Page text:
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Business Analytics: Going the Distance

Author: mckibbinusa/Thursday, December 23, 2010/Categories: Analytics Articles

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Business analytics stratifies into three levels of inquiry and findings beginning with descriptive, followed by predictive, and finally prescriptive methods as follows:
Descriptive Analytics: A set of technologies and processes that use data to understand and analyze business performance.
  1. Standard reporting and dashboards: What happened? How does it compare to our plan? What is happening now?
  2. Ad-hoc reporting: How many? How often? Where?
  3. Analysis/query/drill-down: What exactly is the problem?
Predictive Analytics: The extensive use of data and mathematical techniques to uncover explanatory and predictive models of business performance representing the inherit relationship between data inputs and outputs/outcomes.
  1. Data mining: What data is correlated with other data?
  2. Pattern recognition and alerts: When should I take action to correct or adjust a process or piece of equipment?
  3. Monte-Carlo simulation: What could happen?
  4. Forecasting: What if these trends continue?
  5. Root cause analysis: Why did something happen?
  6. Predictive modeling: What will happen next if?
Prescriptive Analytics: A set of mathematical techniques that computationally determine a set of high-value alternative actions or decisions given a complex set of objectives, requirements, and constraints, with the goal of improving business performance.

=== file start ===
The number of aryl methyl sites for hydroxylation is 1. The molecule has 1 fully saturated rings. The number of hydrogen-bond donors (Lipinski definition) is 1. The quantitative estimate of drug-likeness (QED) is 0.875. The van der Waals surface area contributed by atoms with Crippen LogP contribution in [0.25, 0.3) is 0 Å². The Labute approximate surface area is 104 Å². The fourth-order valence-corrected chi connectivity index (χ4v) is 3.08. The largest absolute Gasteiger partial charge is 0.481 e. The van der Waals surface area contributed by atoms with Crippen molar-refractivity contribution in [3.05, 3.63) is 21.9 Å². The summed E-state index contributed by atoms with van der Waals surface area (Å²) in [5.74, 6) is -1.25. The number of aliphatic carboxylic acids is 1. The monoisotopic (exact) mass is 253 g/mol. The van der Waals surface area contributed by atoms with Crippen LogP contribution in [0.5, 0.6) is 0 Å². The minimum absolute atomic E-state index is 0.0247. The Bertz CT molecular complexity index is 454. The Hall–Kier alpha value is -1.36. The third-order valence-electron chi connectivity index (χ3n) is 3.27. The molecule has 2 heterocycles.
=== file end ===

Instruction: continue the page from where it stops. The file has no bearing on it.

1. Optimization: How can we achieve the best outcome?
  2. Stochastic optimization: How can we achieve the best outcome and address uncertainty in the data to make better decisions?
While descriptive analytics provide a starting point for understanding problems and performance, the more significant purpose and objective of analytics is to achieve predictive and prescriptive findings via higher levels of technique. Make certain that your business analytics strategy is not short-changing decision makers by concluding with descriptive findings alone. Said another way, insist that your business analytics leaders and teams have the training and discipline to go the distance into all forms of advanced analytical methods and techniques as required. The questions posed above under each level of inquiry can provide the interrogative tools for evaluating your firm's current capabilities. Source: Lustig, I, Dietrich, B, Johnson, C, and Dziekan, C (2010, November-December), The Analytics Journey, Analytics Magazine, 11-18.
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